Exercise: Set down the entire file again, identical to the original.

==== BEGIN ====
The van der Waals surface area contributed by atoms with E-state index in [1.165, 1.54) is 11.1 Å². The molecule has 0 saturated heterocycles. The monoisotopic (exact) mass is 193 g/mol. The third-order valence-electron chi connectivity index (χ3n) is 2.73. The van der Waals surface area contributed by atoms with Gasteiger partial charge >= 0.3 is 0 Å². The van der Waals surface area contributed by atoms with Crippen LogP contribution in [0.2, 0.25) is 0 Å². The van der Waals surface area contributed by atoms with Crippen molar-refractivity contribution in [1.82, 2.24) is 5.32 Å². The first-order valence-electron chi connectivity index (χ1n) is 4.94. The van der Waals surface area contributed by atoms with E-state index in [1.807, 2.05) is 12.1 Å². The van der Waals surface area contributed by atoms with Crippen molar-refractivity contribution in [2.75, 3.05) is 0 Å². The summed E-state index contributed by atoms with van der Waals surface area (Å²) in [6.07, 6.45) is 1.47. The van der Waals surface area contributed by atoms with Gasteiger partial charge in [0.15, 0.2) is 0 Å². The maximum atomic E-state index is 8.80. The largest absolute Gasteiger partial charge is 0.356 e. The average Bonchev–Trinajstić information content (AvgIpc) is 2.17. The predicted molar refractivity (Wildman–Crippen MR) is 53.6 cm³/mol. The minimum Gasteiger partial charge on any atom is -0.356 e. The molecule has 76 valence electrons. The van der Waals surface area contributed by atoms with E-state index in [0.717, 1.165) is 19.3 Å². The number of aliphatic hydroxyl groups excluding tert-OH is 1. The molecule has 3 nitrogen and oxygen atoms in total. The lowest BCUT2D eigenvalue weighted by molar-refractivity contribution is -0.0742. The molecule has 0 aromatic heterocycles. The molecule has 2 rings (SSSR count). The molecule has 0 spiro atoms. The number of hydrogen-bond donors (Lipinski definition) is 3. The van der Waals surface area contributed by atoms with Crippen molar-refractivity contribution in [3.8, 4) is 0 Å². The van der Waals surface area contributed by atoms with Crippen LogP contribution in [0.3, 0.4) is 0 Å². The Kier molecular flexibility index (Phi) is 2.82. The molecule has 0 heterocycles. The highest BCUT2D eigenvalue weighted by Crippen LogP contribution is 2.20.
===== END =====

The van der Waals surface area contributed by atoms with E-state index in [1.165, 1.54) is 11.1 Å². The molecule has 0 saturated heterocycles. The monoisotopic (exact) mass is 193 g/mol. The third-order valence-electron chi connectivity index (χ3n) is 2.73. The van der Waals surface area contributed by atoms with Gasteiger partial charge >= 0.3 is 0 Å². The van der Waals surface area contributed by atoms with Crippen LogP contribution in [0.2, 0.25) is 0 Å². The van der Waals surface area contributed by atoms with Crippen molar-refractivity contribution in [1.82, 2.24) is 5.32 Å². The first-order valence-electron chi connectivity index (χ1n) is 4.94. The van der Waals surface area contributed by atoms with E-state index in [1.807, 2.05) is 12.1 Å². The van der Waals surface area contributed by atoms with Crippen molar-refractivity contribution in [2.75, 3.05) is 0 Å². The summed E-state index contributed by atoms with van der Waals surface area (Å²) in [6.07, 6.45) is 1.47. The van der Waals surface area contributed by atoms with Gasteiger partial charge in [0.15, 0.2) is 0 Å². The maximum atomic E-state index is 8.80. The largest absolute Gasteiger partial charge is 0.356 e. The average Bonchev–Trinajstić information content (AvgIpc) is 2.17. The predicted molar refractivity (Wildman–Crippen MR) is 53.6 cm³/mol. The minimum Gasteiger partial charge on any atom is -0.356 e. The molecule has 76 valence electrons. The van der Waals surface area contributed by atoms with E-state index in [0.717, 1.165) is 19.3 Å². The number of aliphatic hydroxyl groups excluding tert-OH is 1. The molecule has 3 nitrogen and oxygen atoms in total. The lowest BCUT2D eigenvalue weighted by molar-refractivity contribution is -0.0742. The molecule has 0 aromatic heterocycles. The molecule has 2 rings (SSSR count). The molecule has 0 spiro atoms. The number of hydrogen-bond donors (Lipinski definition) is 3. The van der Waals surface area contributed by atoms with Crippen molar-refractivity contribution in [3.8, 4) is 0 Å². The van der Waals surface area contributed by atoms with Crippen LogP contribution in [0.3, 0.4) is 0 Å². The Kier molecular flexibility index (Phi) is 2.82. The molecule has 0 heterocycles. The highest BCUT2D eigenvalue weighted by Crippen LogP contribution is 2.20.